U.S. Treasury releases report on financial education for college students

by Wesley Brown ([email protected]) 412 views 

The U.S. Department of the Treasury has released a report that provides recommendations for higher education institutions to offer financial literacy education and resources to help students make informed decisions and avoid pitfalls associated with college debt.

The report, entitled “Best Practices for Financial Education at Institutions of Higher Education,” was published on June 15 on behalf of the Financial Literacy and Education Commission (FLEC), whose purpose is to prepare students to make sound financial choices in order to succeed in the workforce.

“It is vital for our higher education institutions to offer students the resources and information they need to make financial decisions that best fit their needs and career aspirations,” said U.S. Treasury Secretary Steve Mnuchin. “I am proud of the FLEC’s work and its thorough report, which is a great guide for colleges and universities to help them improve their students’ financial outcomes.”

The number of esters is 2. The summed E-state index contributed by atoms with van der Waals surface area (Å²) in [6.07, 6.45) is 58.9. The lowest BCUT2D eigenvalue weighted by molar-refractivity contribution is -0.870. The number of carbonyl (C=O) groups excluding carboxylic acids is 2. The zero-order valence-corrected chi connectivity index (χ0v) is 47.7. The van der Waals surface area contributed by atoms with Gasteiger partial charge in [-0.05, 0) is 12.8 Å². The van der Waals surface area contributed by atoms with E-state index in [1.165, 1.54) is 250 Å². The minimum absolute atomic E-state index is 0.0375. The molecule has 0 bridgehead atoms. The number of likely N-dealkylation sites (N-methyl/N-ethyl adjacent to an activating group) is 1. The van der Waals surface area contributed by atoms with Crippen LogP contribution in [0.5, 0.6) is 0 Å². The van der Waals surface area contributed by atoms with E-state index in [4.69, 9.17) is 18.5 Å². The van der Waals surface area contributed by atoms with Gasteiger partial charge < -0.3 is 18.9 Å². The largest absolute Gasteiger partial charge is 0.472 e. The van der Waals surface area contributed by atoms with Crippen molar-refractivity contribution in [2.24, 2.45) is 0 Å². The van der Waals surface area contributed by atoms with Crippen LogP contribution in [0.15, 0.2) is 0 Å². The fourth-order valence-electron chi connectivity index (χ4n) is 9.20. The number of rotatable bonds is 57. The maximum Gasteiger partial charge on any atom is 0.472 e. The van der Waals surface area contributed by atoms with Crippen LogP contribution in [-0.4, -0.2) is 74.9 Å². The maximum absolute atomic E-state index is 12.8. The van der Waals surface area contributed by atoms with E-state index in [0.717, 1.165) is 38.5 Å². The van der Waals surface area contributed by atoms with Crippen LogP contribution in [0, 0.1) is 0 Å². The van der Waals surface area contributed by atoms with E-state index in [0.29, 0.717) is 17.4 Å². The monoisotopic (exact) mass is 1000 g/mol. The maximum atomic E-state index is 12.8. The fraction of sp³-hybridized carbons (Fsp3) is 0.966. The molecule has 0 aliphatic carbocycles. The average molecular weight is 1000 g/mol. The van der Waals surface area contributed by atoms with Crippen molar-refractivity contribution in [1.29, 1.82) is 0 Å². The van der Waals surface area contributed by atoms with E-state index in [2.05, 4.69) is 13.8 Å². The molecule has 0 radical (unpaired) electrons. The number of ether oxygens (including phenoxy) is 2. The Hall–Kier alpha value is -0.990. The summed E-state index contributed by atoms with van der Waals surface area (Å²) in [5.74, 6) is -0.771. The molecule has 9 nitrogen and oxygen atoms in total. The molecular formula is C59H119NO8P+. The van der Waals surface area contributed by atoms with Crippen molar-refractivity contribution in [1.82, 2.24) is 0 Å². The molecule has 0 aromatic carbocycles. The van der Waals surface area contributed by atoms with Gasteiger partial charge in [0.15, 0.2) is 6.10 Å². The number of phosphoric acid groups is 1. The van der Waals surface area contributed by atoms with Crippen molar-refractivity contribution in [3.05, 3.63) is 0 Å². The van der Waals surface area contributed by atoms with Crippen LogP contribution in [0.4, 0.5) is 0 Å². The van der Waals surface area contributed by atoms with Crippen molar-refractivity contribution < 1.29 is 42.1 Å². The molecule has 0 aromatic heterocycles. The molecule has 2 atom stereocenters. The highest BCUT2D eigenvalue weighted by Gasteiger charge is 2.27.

Upon passage of the Economic Growth, Regulatory Relief, and Consumer Protection Act by Congress in May, FLEC was required to establish best practices for institutions of higher education to teach financial literacy skills and provide information to assist when making decisions related to student borrowing.

To reach their findings, The Treasury and U.S. Education Departments, as well as other FLEC agency members, thoroughly reviewed research on financial education and consulted with a broad array of experts, practitioners, and stakeholders. Consultations included academic and institutions of higher education, nonprofits, state and local governments, trade associations, and other private sector entities.

Best practices for evidence-based, effective financial education covered in the report include:

  • Providing clear, timely and customized information to inform student borrowing;
  • Effectively engaging students in financial literacy and education;
  • Targeting different student populations by use of national, institutional and individual data;
  • Communicating the importance of graduation and major on repayment of student loans; and
  • Preparing students to meet financial obligations upon graduation.

The full analysis and complete list of recommendations in the 44-page report can be found here.